9. Get a Massage

Seriuously? Seriously! Did you know that if your job requires that you look professional, you can write off gym memberships and clothing? This is much the same for artists. Sitting at your computer for 8 hours a day is unhealthy and reduces productivity. Getting a massage to work out those kinks in your back and wrists are legitimate expenses.


10. Buy Dinner for a Friend

Entertaining a business associate is probably the most enjoyable expense you can write off. You know that old art buddy or college roommate that you never seem to go out with any more? Call them up and take them out for dinner. Ask them what they've been up to, talk about the future of your careers, discuss those cool new art books you got for the Holidays... and then promise to do it again next year! The entire meal is a tax write off, and if you decide to pick up your friend's tab too, even better!

Tuesday, December 29, 2015

What's Old is New Again

-By Dan dos Santos



I was walking through a Barnes and Noble bookstore recently looking for a book for my youngest son called 'Diary of a Minecraft Zombie'. The book is a blatant attempt to merge two hot products; the hugely popular video game 'Minecraft', and the popular book series 'Diary of a Wimpy Kid'.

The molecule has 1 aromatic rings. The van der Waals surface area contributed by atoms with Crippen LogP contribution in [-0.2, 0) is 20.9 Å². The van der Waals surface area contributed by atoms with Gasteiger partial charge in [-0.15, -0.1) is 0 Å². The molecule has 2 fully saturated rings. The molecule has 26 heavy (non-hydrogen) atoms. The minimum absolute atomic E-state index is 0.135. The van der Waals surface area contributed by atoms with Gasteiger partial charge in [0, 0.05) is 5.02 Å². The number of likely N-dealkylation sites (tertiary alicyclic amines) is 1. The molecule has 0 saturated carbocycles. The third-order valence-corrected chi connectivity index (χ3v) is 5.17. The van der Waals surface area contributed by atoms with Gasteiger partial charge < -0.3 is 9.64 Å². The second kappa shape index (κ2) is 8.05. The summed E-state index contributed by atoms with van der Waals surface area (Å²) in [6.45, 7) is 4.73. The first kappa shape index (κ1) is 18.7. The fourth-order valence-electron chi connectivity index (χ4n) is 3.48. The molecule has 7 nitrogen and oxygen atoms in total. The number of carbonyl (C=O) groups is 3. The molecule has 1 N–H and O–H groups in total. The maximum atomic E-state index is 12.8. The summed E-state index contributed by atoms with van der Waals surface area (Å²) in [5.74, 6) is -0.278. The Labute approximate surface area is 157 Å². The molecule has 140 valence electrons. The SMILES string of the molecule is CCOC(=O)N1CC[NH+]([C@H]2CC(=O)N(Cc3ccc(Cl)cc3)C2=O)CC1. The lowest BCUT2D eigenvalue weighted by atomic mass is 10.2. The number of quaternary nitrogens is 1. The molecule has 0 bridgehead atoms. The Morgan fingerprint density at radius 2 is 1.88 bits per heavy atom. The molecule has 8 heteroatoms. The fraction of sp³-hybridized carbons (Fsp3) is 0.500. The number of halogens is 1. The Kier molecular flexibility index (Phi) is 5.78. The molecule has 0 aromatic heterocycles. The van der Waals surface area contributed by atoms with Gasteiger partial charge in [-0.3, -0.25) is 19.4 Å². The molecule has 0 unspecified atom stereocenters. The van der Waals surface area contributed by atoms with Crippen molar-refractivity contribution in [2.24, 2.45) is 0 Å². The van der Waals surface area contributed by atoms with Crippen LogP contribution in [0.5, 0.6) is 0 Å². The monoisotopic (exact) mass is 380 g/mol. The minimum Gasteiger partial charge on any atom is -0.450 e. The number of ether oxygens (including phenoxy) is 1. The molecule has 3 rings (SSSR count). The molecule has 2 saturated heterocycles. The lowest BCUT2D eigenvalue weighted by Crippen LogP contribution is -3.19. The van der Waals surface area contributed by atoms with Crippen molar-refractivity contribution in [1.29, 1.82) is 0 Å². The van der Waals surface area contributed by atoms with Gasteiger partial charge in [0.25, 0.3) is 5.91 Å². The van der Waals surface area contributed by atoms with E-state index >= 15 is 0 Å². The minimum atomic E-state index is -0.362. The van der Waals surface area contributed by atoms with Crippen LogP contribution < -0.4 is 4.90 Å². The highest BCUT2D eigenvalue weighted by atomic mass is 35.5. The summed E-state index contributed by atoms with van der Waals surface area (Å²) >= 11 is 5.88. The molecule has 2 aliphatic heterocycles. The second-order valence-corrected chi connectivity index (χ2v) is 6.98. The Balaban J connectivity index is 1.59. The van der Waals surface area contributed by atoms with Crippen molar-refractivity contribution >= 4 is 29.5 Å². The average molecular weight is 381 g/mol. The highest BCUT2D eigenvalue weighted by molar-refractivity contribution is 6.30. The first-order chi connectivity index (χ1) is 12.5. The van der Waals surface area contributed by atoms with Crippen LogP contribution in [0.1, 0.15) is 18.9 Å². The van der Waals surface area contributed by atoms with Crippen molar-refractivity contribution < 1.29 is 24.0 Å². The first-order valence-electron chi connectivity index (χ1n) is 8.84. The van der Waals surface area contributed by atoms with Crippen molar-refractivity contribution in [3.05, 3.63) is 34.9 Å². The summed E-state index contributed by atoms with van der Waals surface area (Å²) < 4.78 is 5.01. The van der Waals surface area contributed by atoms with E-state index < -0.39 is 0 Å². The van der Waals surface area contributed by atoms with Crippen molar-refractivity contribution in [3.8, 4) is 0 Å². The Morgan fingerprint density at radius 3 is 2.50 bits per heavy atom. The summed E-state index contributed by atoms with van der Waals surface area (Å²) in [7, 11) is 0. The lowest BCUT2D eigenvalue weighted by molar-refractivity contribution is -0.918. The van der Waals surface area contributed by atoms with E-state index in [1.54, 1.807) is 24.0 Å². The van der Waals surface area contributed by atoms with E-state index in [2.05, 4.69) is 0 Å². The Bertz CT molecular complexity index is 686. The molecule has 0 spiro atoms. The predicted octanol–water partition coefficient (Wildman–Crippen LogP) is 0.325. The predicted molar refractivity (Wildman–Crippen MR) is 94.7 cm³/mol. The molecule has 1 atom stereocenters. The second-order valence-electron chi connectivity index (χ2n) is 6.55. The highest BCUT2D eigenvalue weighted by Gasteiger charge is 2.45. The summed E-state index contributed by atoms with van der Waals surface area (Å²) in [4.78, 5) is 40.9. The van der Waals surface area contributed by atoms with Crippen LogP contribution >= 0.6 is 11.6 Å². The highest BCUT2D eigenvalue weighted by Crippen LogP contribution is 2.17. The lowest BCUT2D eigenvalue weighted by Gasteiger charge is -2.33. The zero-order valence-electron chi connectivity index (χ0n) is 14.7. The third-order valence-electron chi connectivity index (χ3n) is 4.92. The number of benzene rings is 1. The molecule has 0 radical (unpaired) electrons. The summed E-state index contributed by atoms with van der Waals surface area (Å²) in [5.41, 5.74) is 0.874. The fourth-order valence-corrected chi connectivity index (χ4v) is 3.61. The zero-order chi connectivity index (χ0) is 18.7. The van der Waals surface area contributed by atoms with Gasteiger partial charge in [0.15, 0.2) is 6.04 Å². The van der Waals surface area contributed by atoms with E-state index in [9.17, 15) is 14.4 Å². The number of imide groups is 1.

Despite the unimaginative nature of the book, it was surprisingly successful in appealing to my child.
My youngest one is obsessed with Minecraft, and regardless of the quality of the writing, this book appealed to him enough to not only get him to read it, but to also request the next in the series.

But more interestingly, during my shopping I stumbled across a new series of classic novels which were also attempting to cash in on the Minecraft craze. This time, not in title, but by emulating the vintage 8-Bit aesthetic that Minecraft helped popularize and push to forefront of mainstream culture.

Below are some samples of these covers, published by Puffin Pixels (and imprint of Penguin Books), and illustrated by cover artist, Michael Meyers (aka Drawsgood).




I find it really intriguing that a video game, which was designed to be a parody of classic games, has now become so popular as to render the 8-Bit look truly modern again.